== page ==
Tiffany Guarnaccia is the founder of KITE HILL PR. She has over a decade of media relations experience in both agency and in-house positions. Most recently she headed PR for The Huffington Post, where she launched the new streaming network HuffPost Live. Tiffany's experience in music tech includes in-house positions at eMusic and LimeWire, as spokesperson during the historic Arista Records v. LimeWire case. She started her career as a publicist for numerous online ad companies including Omnicom agencies. The KITE HILL team consists of industry vets and rising stars who share the company's high-touch approach to communications and public relations campaigns.
How did you get into the industry?
I had a passion for PR early on. I specialized in PR in college and started my career in-house at a growing online advertising business. Working there made me realize my passion for everything tech PR-related. Along the way, I’ve been on various in-house teams, including LimeWire, eMusic and, most recently, the Huffington Post. There, I was able to work underneath Arianna Huffington and launch HuffPost Live as well as some of our international editions. With so many exciting roles across various aspects of digital media, it would be hard for me not to be where I am now. Kite Hill has a fantastic reputation as a boutique agency that specializes in the ad tech, media and music industries. It has been a rewarding journey.
Any emerging industry trends?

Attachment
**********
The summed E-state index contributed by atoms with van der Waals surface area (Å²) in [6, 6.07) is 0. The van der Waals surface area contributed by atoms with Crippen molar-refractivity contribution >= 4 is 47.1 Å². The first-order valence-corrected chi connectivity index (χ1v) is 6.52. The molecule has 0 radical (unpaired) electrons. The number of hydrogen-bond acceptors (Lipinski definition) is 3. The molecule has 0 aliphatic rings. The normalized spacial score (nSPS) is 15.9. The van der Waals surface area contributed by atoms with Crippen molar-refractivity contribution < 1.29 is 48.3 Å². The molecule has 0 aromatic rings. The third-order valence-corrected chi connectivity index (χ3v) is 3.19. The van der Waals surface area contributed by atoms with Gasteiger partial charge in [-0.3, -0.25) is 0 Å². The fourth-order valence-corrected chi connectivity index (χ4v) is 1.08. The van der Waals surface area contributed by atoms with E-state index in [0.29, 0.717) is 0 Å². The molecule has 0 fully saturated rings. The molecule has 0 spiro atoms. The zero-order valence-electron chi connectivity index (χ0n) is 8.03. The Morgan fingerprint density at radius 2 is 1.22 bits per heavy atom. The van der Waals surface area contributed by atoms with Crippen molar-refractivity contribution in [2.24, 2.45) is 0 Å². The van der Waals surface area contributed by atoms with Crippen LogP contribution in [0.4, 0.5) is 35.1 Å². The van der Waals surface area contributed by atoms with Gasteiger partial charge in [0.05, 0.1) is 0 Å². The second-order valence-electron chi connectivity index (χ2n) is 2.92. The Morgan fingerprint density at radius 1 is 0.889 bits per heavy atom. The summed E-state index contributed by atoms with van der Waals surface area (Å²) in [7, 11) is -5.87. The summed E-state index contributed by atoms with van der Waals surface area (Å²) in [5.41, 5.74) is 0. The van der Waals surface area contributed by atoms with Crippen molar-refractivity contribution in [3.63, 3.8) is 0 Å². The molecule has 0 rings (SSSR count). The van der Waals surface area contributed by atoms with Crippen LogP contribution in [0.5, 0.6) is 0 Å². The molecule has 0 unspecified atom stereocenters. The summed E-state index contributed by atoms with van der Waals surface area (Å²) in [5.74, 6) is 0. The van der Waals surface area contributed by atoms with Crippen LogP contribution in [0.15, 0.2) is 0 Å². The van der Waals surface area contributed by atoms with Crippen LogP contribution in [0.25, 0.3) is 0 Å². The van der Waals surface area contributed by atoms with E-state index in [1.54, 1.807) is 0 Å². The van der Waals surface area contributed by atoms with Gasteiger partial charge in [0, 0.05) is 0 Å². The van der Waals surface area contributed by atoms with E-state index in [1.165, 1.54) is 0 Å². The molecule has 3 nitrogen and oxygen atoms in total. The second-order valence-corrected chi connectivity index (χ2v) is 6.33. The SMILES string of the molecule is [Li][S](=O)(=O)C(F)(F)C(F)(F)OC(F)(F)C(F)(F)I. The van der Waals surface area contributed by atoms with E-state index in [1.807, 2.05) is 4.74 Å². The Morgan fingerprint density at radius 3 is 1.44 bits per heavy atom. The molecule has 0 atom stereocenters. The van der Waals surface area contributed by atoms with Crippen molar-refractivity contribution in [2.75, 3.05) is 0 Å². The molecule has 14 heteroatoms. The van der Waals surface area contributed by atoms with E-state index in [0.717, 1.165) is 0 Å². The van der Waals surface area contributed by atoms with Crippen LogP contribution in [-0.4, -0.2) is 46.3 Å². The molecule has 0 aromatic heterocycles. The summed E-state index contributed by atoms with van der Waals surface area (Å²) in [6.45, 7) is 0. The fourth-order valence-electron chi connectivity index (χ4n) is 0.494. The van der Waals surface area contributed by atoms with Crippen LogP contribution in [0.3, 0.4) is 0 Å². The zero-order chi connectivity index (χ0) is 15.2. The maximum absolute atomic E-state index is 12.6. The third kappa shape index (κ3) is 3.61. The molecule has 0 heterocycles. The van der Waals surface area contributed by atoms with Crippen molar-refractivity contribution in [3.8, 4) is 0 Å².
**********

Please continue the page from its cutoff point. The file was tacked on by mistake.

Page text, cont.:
Right now, we’re at a time where the PR industry is reinventing itself. PR professionals need different skill sets and to adopt different mindsets to succeed in today’s changing world of communications. The “reinvention of the industry” will be a trend that we’ll focus on during this year’s Communications Week’s as we look at innovation and change in the industry overall.
Today’s PR agencies look and act more like integrated communications agencies. Bigger firms are picking up more paid media budgets and embracing the PESO communications model.
Kite Hill’s perspective is to put earned media at the center of client campaigns, then amplify them through paid, owned and shared media. Influencer engagement is also something we’re incorporating into our campaigns.
Any industry opportunities or challenges?
Every challenge is an opportunity to push forward, to try new things and innovate. The opportunities for Kite Hill PR in the marketplace are demonstrated by our 50 percent growth of both clients and staff year over year. There are opportunities for all types of agencies to hone in on niche industries and serve clients looking for deep insight. We’re building our portfolio and expertise in digital media, publishing and advertising.
Inspiration for the business idea, and your vision for the Business?
After years of working in different agency and in-house PR positions, and most recently serving underneath Arianna Huffington as The Huffington Post’s senior director of communications, I wanted to hone in on my interests and start off from scratch with my own team. I saw an opportunity to build a model where we offered the high-touch in-house approach. Kite Hill works with some of the top players in the marketing and tech sectors. We go beyond the earned media pitch in place to incorporate more strategy planning and internal and external communications as well as experiential marketing.